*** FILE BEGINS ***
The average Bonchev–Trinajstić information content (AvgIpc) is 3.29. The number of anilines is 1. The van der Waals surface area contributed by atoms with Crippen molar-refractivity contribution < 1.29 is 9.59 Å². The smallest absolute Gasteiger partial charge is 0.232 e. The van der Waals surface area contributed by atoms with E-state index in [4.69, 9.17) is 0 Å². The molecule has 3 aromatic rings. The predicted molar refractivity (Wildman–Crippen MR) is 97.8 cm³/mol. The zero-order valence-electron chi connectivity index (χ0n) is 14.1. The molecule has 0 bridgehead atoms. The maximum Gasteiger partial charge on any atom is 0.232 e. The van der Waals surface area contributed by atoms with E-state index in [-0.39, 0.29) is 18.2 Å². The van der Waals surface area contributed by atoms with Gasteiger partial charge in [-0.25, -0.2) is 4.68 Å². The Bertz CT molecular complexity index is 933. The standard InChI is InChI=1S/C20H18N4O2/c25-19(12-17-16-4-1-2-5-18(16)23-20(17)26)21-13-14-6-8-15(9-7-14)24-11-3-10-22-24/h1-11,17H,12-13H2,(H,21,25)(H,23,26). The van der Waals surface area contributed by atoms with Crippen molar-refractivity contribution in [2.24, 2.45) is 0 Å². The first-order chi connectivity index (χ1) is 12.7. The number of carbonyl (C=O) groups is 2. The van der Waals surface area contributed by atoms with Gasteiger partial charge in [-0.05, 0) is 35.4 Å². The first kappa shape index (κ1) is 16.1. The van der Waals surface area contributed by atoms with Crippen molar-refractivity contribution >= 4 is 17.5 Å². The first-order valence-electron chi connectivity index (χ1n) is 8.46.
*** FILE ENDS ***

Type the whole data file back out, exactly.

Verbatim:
The average Bonchev–Trinajstić information content (AvgIpc) is 3.29. The number of anilines is 1. The van der Waals surface area contributed by atoms with Crippen molar-refractivity contribution < 1.29 is 9.59 Å². The smallest absolute Gasteiger partial charge is 0.232 e. The van der Waals surface area contributed by atoms with E-state index in [4.69, 9.17) is 0 Å². The molecule has 3 aromatic rings. The predicted molar refractivity (Wildman–Crippen MR) is 97.8 cm³/mol. The zero-order valence-electron chi connectivity index (χ0n) is 14.1. The molecule has 0 bridgehead atoms. The maximum Gasteiger partial charge on any atom is 0.232 e. The van der Waals surface area contributed by atoms with E-state index in [-0.39, 0.29) is 18.2 Å². The van der Waals surface area contributed by atoms with Gasteiger partial charge in [-0.25, -0.2) is 4.68 Å². The Bertz CT molecular complexity index is 933. The standard InChI is InChI=1S/C20H18N4O2/c25-19(12-17-16-4-1-2-5-18(16)23-20(17)26)21-13-14-6-8-15(9-7-14)24-11-3-10-22-24/h1-11,17H,12-13H2,(H,21,25)(H,23,26). The van der Waals surface area contributed by atoms with Crippen molar-refractivity contribution in [2.24, 2.45) is 0 Å². The first-order chi connectivity index (χ1) is 12.7. The number of carbonyl (C=O) groups is 2. The van der Waals surface area contributed by atoms with Gasteiger partial charge in [-0.05, 0) is 35.4 Å². The first kappa shape index (κ1) is 16.1. The van der Waals surface area contributed by atoms with Crippen molar-refractivity contribution >= 4 is 17.5 Å². The first-order valence-electron chi connectivity index (χ1n) is 8.46.